By Riëtte van Laack –
As we have reported on several occasions, “natural claims,” particularly when used in the advertising of food and dietary supplements, are frequently challenged by competitors and consumers. Neither the Federal Food, Drug, and Cosmetic Act (FDC Act), nor FDA regulations, nor the Federal Trade Commission (FTC) define the term “natural.” Last year, FDA issued a notice for comments regarding the definition of natural for foods (see our previous post here). (FDA extended the comment period until May 10, 2016.) However, thus far, FDA has stuck to its informal policy that it considers “natural” to mean “that nothing artificial or synthetic (including all colors regardless of source) has been included in, or has been added to, a food that would not normally be expected to be in the food.” The Agency has infrequently taken action against a “natural claim” for a food.
FTC’s activity regarding natural claims has been even more limited. Decades ago, in the ‘70s the Commission proposed a definition. But, in 1983, it discontinued its plans for a definition and announced that it would scrutinize such claims on a case-by-case basis.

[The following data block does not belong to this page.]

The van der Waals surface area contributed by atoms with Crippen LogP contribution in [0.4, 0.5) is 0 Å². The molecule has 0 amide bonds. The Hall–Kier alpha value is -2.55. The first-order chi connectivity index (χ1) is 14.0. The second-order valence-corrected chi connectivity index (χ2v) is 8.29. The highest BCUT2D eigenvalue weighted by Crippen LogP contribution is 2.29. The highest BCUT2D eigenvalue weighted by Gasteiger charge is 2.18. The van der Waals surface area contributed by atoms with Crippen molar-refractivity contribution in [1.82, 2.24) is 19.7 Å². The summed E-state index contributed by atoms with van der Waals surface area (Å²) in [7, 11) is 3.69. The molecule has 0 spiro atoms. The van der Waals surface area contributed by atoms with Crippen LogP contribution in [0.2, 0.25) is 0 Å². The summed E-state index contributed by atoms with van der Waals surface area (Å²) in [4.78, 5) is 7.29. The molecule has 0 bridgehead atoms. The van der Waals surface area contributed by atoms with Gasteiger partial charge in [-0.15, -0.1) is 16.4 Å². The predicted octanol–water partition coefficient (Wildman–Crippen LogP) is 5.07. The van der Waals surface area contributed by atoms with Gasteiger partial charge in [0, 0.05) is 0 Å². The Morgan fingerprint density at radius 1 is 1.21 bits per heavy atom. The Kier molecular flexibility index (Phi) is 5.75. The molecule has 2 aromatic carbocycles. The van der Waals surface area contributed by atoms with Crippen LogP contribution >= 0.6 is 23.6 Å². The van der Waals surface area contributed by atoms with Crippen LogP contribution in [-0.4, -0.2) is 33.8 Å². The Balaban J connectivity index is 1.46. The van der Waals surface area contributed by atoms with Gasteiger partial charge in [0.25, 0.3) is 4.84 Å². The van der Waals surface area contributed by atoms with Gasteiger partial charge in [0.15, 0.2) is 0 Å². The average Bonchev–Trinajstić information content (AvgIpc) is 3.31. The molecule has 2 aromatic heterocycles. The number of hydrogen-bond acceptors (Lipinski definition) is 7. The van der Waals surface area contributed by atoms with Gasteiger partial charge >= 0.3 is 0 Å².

Thus, the FTC’s April 12 announcement (here, here, and here) of four consent decrees and a complaint against companies that market skin care products, shampoos, and sunscreens online with 100% or all natural claims came somewhat as a surprise.
According to the consent decrees and the administrative complaint, the FTC charged that the companies falsely claimed that their cosmetic products are “all natural” or “100% natural,” even though their products contained synthetic ingredients. Allegedly the companies made the all and 100% natural claims in online ads.
Under the consent orders, the companies may not make such representation unless they have evidence to support the claim. They must have competent and reliable evidence to substantiate any ingredient-related, environmental, or health claims they make. In the complaint against the non-settling company, California Naturel, FTC seeks similar relief. No money penalties were included in the orders.
FTC actions concerned “all natural” and “100 percent natural.” None of the cases addresses “plain” natural claims and the issues that FDA mentions in its notice for comments are not addressed.
The FTC actions provide another reminder to companies that market any over-the-counter products to carefully consider use of natural claims, particularly this type of absolute (“all” and “100%”) claims.